Fig. 3
Fig. 3

The effect of sugars on cell growth (a); and the effect of sucrose on cell growth (b); and CA production in lactate (11.7 g/L) medium supplemented without EA and with 100 mM acetate or butyrate in a 5-day fermentation (c). All data were presented as means ± standard deviations (n = 3)

Table 2

Stoichiometric balances for the fermentation using strain CPB6 grown on different substrates

Substrates

1 mol caproate produced froma

Acetate

Butyrate

Lactate

Lactate

ND

ND

− 3.6

Lactate + sucrose

ND

ND

− 2.22

Lactate + acetate

− 0.82

0.33

− 3.25

Lactate + acetate + sucrose

− 0.37

0.29

− 1.91

Lactate + butyrate

0.42

− 0.75

− 1.88

Lactate + butyrate + sucrose

0.26

− 0.57

− 1.26

ND not detected

a Unit is moles

“–” means net consumption of substrate

Optimization of culture medium for CA production

In this study, a full factorial experiment of yeast extract, tryptone, sucrose and butyrate was conducted to screen significant factors affecting CA production, (see Additional file 1: Tables S1 and S2). The influence of yeast extract and tryptone on CA production was weak and was excluded from further evaluation. The final concentration of yeast extract and tryptone were set at 5 g/L in each experiment. Afterwards, according to the results of the full factorial experiment design, a steepest ascent experiment (see Additional file 1: Table S3) was performed to determine the concentration ranges of sucrose, butyrate and lactate for the following Box–Behnken experimental design. Higher CA production was observed in the run 2 and run 3, so the average of values of run 2 and run 3 was used as the center point for the Box–Behnken (Table 3). The ranges of concentration of sucrose, lactate and butyrate were 5–20 g/L, 18–26 g/L and 12–18 g/L, respectively. A quadratic model was obtained by multiple regression analysis of five replicates at the center point, and 12 experiments were designed by Box–Behnken model with above three variables. The equation for predicting CA production was as follows:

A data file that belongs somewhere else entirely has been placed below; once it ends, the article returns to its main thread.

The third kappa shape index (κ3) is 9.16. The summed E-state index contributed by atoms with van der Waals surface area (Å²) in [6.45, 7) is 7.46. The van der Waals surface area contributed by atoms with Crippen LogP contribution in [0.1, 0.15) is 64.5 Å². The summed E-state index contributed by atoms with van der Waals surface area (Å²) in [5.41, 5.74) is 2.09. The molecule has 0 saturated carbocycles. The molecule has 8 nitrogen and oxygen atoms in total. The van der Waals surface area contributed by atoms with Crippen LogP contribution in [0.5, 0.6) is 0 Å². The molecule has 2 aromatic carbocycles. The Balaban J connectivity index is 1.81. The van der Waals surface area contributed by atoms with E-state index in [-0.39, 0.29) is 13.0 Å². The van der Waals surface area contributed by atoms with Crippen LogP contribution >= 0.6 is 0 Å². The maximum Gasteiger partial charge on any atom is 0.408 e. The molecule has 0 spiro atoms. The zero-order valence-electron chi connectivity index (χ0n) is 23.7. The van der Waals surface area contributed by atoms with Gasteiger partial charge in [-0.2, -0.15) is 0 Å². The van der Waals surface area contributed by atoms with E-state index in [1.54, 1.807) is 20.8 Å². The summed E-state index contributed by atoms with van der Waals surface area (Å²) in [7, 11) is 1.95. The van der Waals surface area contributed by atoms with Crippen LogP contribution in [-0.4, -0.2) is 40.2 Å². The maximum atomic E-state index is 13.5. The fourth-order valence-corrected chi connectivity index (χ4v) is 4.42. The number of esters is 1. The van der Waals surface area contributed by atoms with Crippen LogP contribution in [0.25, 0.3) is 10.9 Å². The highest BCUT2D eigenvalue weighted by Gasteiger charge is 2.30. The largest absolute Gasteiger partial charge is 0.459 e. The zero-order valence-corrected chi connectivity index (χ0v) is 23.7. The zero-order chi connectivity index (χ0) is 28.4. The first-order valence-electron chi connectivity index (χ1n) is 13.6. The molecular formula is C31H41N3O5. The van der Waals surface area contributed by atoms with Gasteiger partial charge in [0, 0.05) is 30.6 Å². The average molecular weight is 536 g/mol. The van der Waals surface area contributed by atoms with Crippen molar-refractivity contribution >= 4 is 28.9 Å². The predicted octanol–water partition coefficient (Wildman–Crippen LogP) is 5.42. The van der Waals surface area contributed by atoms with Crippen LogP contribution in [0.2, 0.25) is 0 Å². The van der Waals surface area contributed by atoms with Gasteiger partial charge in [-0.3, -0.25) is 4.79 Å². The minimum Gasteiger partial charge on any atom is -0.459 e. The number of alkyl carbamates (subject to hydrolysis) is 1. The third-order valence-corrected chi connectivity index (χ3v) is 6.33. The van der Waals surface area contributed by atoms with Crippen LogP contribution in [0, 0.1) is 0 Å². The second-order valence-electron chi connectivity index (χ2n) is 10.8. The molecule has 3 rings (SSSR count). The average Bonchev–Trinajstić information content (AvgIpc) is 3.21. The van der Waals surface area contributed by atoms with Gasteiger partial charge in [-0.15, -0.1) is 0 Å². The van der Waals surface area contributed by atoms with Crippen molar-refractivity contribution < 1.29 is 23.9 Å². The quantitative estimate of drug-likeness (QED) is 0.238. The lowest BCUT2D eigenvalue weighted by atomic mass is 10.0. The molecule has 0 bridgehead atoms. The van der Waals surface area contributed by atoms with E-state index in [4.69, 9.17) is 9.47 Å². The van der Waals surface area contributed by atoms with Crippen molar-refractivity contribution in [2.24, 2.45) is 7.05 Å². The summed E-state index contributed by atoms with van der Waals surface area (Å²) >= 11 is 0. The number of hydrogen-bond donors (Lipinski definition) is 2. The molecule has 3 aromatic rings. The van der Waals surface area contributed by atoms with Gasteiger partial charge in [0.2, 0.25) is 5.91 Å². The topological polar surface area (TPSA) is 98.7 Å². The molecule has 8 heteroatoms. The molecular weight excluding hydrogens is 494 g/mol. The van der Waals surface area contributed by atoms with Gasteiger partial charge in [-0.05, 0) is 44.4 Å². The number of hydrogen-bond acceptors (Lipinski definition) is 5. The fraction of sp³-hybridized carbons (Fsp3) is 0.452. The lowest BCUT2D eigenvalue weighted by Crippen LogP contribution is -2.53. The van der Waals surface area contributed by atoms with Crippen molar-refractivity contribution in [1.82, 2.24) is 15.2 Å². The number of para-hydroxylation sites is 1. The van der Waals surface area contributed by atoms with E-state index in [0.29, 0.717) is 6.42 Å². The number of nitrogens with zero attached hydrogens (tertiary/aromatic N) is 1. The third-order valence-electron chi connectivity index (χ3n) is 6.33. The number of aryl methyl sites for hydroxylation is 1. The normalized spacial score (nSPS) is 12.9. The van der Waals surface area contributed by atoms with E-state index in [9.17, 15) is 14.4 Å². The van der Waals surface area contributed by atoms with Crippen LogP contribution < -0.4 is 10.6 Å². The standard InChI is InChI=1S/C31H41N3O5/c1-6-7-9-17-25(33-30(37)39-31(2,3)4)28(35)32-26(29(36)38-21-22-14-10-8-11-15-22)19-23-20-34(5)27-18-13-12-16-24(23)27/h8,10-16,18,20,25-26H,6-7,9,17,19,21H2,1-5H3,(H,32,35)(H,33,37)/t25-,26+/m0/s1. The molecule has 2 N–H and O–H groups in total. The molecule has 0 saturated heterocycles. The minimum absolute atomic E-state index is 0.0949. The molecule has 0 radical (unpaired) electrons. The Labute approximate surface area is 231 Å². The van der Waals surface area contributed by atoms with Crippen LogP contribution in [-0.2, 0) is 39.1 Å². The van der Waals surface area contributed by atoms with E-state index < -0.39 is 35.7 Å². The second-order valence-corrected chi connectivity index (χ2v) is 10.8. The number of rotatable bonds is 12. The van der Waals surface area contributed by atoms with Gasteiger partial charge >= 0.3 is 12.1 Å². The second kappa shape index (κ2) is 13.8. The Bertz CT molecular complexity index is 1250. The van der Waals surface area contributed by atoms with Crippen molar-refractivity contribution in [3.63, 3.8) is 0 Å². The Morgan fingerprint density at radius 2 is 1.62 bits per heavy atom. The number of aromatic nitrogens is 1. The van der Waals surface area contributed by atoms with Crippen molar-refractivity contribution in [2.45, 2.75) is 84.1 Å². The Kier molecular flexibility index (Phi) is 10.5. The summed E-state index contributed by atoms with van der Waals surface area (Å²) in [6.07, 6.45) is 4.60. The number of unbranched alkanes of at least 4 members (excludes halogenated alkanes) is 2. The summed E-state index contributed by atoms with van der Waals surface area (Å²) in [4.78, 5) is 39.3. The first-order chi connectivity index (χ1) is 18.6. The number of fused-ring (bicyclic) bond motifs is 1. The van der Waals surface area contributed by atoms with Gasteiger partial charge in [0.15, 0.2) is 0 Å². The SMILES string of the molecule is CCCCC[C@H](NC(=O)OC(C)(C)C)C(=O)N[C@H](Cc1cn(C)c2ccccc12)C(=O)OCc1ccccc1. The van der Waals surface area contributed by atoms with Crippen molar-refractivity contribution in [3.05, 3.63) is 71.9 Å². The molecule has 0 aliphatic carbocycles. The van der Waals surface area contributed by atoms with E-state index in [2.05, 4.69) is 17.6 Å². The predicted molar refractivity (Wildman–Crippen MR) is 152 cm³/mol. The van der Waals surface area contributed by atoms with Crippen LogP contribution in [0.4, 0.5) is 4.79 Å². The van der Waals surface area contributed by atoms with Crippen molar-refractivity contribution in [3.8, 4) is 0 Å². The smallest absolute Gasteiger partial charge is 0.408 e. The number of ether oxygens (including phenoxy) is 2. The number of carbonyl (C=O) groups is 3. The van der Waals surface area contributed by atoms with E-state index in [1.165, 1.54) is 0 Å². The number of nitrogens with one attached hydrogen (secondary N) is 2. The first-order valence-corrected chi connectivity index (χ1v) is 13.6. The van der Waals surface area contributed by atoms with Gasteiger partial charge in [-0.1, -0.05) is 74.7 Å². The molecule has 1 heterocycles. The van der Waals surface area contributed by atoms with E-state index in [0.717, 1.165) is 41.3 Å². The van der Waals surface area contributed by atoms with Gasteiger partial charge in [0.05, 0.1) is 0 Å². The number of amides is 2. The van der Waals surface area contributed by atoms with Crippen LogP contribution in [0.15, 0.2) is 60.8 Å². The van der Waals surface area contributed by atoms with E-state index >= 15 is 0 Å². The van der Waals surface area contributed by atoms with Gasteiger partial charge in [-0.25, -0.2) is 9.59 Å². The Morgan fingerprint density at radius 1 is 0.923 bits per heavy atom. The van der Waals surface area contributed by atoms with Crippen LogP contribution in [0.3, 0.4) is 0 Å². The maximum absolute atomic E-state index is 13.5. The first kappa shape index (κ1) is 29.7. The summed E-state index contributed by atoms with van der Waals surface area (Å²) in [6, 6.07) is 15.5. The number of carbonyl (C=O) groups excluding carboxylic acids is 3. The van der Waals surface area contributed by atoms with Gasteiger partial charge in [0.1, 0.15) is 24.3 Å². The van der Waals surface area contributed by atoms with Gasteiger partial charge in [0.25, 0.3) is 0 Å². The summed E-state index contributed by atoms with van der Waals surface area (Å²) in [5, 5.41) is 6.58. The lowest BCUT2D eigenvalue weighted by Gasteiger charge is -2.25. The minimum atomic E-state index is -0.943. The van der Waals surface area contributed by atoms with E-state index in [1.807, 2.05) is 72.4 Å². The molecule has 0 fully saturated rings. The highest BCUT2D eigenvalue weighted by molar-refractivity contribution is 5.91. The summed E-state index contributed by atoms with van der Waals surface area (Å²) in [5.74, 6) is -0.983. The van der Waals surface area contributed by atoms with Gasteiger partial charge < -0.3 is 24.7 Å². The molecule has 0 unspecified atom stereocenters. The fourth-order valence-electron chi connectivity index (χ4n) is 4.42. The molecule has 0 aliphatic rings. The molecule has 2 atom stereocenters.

$$\begin{aligned} {\text{Y}} &= 1 6.0 3 { } + \, 0. 3 4 {\text{X}}_{ 1} + \, 0. 70{\text{X}}_{ 2} + \, 0. 3 9 {\text{ X}}_{ 3} - \\& \quad \;0. 1 1 {\text{ X}}_{ 1} {\text{X}}_{ 2} {-} \, 0. 30{\text{ X}}_{ 1} {\text{X}}_{ 3} {-} \, 0. 1 7 {\text{X}}_{ 2} {\text{X}}_{ 3} \\&\quad \; - \, 0. 7 2 {\text{ X}}_{1}^{2} {-} \, 0. 7 7 {\text{ X}}_{2}^{2} {-} \, 0. 2 9 {\text{ X}}_{3}^{2} \hfill \\ \end{aligned}$$
(1)
where Y is the predicted response (CA concentration), and X1, X2 and X3 are the coded values of the sucrose, lactate and butyrate, respectively.
Table 3

Levels of the variables for the Box–Behnken experimental design

Variables

Symbol

Coded levels

− 1

0

+ 1

Sucrose (g/L)

X1

5

12.5

20

Lactate (g/L)

X2

18

22

26

Butyrate (g/L)

X3

12

15

18

The Box–Behnken experimental design and results of all factor levels were displayed in Table 4. An analysis of variance (ANOVA) as performed for evaluating the appropriateness of the quadratic regression mode (see Additional file 1: Table S4).
Table 4

Box–Behnken experimental design matrix and results

Run

X1a

X2a

X3a

Sucrose

Lactate

Butyrate

n-Caproic acid (g/L)

1

0

− 1

1

12.5

14

18

14.71

2

0

1

1

12.5

26

18

15.78

3

− 1

1

0

5

26

15

15.00

4

1

0

1

20

20

18

15.55

5

− 1

0

− 1

5

20

12

13.89

6

0

0

0

12.5

20

15

16.01

7

1

1

0

20

26

15

15.47

8

0

0

0

12.5

20

15

16.17

9

0

1

− 1

12.5

26

12

15.55

10

0

0

0

12.5

20

15

16.23

11

0

− 1

− 1

12.5

14

12

13.8

12

0

0

0

12.5

20

15

15.89

13

1

0

− 1

20

20

12

15.16

14

− 1

− 1

0

5

14

15

13.39

15

0

0

0

12.5

20

15

15.84

16

− 1

0

1

5

20

18

15.46

a X1: sucrose, X2: lactate, X3: butyrate

The F-value of 47.28 and P value < 0.0001 indicated that the model was significant. The R2 value was 98.38% and the R2adj value was 96.30%, ensuring the reliability of the model in this study. The P value of “lack of fit” was 0.49, showing a good prediction of the mode fit. The results of ANOVA indicted that all the three factors had significant effects on CA production (P ≤ 0.05).